There are countless episodes of the CMP that talk about ICAD and challenges “like” ICAD that involve daily art, commitment, routine, self-discipline, and a certain creative mindset (which I find to be incredibly powerful, balancing, mindful, and meaningful). To get started, you might try Episode 314 (from 2018).
What I Use
- Smead 4×6 cards (these tabbed cards are nice and thick and were my pick for many years of ICAD; I’ve also used the 3×5 ones)
- Thick white index cards (this is what I used in 2019 and will be using in 2020, most likely) [300 | 100]
- Copic markers (2018, 2019) (There are all kinds of packs available. Copic Ciao markers are smaller-volume, but a good way to buy these alcohol markers. I never bought the skintones, but if you decide to invest in Copic for portraits, you should consider a range of skin tone options to give yourself some flexibility.)
- Black ink
- Fountain pen (Lamy LX Safari with an EF black nib has often been my drawing pen. Currently, I am drawing with a .02 Preppy and refilling the cartridge with Carbon ink and will experiment with other waterproof inks) [Day-to-day, I use a number of fountain pens and a wide range of inks. If you draw with fountain pen, you should experiment with ink!]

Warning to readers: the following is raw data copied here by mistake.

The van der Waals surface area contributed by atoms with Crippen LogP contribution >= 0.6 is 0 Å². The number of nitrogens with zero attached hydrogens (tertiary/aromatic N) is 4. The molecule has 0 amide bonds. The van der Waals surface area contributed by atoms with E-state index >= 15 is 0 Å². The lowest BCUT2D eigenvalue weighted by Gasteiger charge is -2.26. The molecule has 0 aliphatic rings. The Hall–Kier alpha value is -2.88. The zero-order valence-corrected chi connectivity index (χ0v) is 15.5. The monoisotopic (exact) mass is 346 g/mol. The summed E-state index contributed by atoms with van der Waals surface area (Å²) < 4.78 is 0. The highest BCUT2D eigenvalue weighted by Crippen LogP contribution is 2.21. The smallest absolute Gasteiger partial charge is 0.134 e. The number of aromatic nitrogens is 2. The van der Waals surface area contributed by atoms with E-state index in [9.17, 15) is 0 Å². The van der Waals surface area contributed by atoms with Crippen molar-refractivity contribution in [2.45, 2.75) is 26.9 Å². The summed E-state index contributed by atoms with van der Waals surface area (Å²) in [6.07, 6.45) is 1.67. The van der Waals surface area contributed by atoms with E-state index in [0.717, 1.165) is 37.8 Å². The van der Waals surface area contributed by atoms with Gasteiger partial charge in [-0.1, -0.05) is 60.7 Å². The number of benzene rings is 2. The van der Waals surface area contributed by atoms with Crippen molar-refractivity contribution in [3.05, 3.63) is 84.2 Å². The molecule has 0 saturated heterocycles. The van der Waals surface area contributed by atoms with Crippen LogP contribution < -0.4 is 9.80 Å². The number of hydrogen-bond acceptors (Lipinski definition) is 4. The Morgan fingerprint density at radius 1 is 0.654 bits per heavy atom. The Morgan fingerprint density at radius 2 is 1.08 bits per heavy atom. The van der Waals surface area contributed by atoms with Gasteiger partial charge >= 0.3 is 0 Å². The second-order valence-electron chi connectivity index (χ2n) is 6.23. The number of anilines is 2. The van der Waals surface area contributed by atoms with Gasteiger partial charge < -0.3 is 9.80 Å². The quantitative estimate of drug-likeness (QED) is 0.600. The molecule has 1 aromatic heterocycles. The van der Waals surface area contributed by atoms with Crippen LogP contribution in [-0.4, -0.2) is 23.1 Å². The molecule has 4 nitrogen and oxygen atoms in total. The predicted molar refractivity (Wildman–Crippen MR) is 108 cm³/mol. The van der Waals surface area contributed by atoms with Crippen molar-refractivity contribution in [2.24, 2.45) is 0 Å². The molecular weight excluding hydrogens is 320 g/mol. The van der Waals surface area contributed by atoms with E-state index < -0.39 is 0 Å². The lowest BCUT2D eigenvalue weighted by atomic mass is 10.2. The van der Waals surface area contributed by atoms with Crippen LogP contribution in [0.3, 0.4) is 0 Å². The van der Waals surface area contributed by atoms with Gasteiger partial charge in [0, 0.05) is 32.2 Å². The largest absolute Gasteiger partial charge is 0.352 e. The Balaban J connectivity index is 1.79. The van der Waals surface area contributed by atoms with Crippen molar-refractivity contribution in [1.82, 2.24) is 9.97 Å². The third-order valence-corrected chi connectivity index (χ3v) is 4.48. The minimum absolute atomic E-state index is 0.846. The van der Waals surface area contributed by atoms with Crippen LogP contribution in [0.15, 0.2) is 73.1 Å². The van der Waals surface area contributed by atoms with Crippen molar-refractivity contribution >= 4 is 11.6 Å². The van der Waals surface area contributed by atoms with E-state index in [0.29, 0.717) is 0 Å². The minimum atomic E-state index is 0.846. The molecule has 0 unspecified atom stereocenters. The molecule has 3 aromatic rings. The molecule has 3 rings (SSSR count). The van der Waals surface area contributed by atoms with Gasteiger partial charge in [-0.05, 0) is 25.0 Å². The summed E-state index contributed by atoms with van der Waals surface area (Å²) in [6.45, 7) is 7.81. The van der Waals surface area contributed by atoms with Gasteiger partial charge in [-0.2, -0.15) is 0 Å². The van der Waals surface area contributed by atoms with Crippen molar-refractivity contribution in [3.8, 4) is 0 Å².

- Other fineliner pens (especially when working with Copic, finding pens that don’t smear or bleed is important — this requires testing with your pens, markers, and paper. Some of the pens I use in various situations: Pitt pen S, Uni Pin, Micron)
My History with ICAD
Here is a quick look at my experience with ICAD through the years.
2013 may have been my first ICAD. In pulling out these cards, it is immediately obvious that there is a difference in the type of cards I used and a difference in approach, but seeing these pen and ink pieces brought back the days so clearly. Many in the set from 2013 are graphic novel or “panel” in style, but there are assorted drawings intermixed in the series.
2014 was a year marked by a plan to have every card tick off several boxes, including the use of fabric and song lyrics. I sometimes am away from home for several weeks during ICAD, and so my plan doesn’t always end up easy to fulfill while away. I loved the challenge of incorporating the elements along with a drawing — and meeting the prompt on some days as well.
I found only a few cards for 2015, which may mean they are somewhere else, or it may mean something else. (I am not sure which.) I include one here to mark the year.